The controversial Electronic Injury and Illness Reporting rule from OSHA was supposed to go into effect on December 1, 2017, but OSHA has recently delayed that enforcement to allow those affected to become familiar with the new electronic reporting system.
On November 22, OSHA delayed the date by which employers have to submit their injury and illness data to the Injury Tracking Application (ITA) from December 1 to December 15, amounting to a two week delay.
This year, all companies that employ at least 20 employees must submit their OSHA Form 300A. Next year, employers that have over 250 employees will be required to submit forms 300, 300A, and 301 by July 1, 2018. Those with 20-249 employees will still only be required to submit form 300A, also by July 1, 2018. In 2019 and future years, all applicable information must be submitted by March 2.
Not all states are required to submit their reports electronically, as several are covered by OSHA-approved state plans that haven’t adopted the requirement. Those states are: California, Maryland, Minnesota, South Carolina, Utah, Washington, and Wyoming.
OSHA is also continuing to review all of the other requirements of the injury and illness reporting rules and plans to issue a notice in 2018, which could remove or revise certain components.
Summer is officially upon us and beating the heat will keep you healthy and productive. There are many summer dangers on construction sites, but OSHA maintains that water, rest, and shade are the most important factors to avoiding heat illness. Here are a few products to help keep you and hydrated on your jobsites this summer.
In March of 2018, an under construction pedestrian bridge on Florida International University’s (FIU) campus collapsed onto an open street below, killing 6 and injuring several others. Many investigations and lawsuits are still ongoing after the tragedy, but OSHA has released their official report after a roughly 14 month long investigation.
According to a 2016 study by the Center for Disease Control (CDC), the construction industry sadly ranks first in total suicides and second in suicide rate compared to all other industries in the United States. In response, OSHA has recently published a webpage with resources to help prevent suicides in the construction industry.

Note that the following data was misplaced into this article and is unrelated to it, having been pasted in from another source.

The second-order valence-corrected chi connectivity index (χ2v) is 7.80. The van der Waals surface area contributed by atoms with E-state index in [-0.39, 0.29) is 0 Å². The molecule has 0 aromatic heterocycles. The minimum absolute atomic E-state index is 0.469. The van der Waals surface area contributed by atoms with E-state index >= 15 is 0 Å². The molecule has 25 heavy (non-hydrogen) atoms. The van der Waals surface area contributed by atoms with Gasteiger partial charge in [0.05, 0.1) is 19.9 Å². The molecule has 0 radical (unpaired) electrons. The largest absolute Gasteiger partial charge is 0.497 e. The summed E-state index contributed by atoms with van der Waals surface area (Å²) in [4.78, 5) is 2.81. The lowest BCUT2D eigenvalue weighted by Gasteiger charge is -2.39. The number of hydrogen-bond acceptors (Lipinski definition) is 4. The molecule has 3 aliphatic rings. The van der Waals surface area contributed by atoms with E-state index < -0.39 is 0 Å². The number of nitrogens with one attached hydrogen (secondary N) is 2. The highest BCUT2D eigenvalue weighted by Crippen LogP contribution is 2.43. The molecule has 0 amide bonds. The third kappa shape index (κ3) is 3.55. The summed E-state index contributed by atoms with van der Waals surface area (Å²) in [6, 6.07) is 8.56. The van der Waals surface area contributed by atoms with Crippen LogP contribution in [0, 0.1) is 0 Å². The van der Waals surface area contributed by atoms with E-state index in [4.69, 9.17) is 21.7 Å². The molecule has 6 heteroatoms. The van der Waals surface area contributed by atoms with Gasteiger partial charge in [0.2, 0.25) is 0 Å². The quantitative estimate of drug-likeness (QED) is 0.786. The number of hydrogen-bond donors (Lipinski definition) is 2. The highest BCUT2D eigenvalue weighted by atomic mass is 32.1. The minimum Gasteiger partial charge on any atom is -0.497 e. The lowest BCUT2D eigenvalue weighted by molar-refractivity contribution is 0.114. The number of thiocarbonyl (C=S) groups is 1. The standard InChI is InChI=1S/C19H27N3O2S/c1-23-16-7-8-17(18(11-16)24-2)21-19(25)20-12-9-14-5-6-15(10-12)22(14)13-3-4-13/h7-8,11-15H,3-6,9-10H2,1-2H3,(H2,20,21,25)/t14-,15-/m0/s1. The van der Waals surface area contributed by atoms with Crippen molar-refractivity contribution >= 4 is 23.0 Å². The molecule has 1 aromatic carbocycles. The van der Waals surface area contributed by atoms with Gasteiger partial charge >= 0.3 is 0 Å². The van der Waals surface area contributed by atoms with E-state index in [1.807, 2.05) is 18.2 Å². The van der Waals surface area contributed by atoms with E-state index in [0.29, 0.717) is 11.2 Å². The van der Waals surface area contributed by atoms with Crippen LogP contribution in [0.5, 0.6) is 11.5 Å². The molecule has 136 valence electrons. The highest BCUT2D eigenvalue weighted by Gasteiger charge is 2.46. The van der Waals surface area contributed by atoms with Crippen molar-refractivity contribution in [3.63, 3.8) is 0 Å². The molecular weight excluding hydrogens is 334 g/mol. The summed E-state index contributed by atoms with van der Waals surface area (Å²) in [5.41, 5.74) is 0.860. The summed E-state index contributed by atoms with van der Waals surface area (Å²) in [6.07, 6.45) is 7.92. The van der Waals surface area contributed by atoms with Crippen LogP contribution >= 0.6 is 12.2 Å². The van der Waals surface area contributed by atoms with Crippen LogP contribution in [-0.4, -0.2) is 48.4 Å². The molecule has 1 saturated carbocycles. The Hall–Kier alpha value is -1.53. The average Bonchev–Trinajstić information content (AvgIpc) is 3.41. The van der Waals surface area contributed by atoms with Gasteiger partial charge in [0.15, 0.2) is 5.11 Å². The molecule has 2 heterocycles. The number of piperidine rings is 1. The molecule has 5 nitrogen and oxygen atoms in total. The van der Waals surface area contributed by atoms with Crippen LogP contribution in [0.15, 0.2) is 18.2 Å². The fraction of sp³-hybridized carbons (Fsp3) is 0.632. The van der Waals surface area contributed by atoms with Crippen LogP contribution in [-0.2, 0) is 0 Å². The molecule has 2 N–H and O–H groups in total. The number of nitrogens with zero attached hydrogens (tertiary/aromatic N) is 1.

As a storm blew through the Dallas, Texas area on Sunday afternoon, a tower crane standing near an occupied apartment building collapsed causing at least one fatality and 6 injuries.
The lockout/tagout (LOTO) procedure has been one of the critical elements of electrical safety training on construction sites for a decade. Generally, it’s pretty simple: if you need to work on an energized circuit or piece of equipment, shut down the breaker, put a lock on it so no one can turn it back on, and place a tag on it with your information. OSHA is considering updating the standard now and is currently requesting information from interested parties.
As the United States just recently suffered another tragic and deadly construction incident involving civilians after a crane collapsed in Seattle over the weekend, we’re reminded that the bridge collapse on FIU’s campus in Miami in early 2018 still has many unanswered questions.
For the past 3 years, Seattle, Washington has had the most construction cranes out of any United States city. But, as we know, from various videos and news stories, a crane collapse can have absolutely devastating consequences. On Saturday, a crane collapsed in downtown Seattle onto an open road below, killing two construction workers, 2 pedestrians, and injuring several others in the process.
All trench collapse deaths are preventable. As soon as everyone on a job site starts believing that we might actually make some progress. In just the past 10 days, there have been 4 trench collapse deaths across 3 separate incidents, further highlighting how far we still need to go.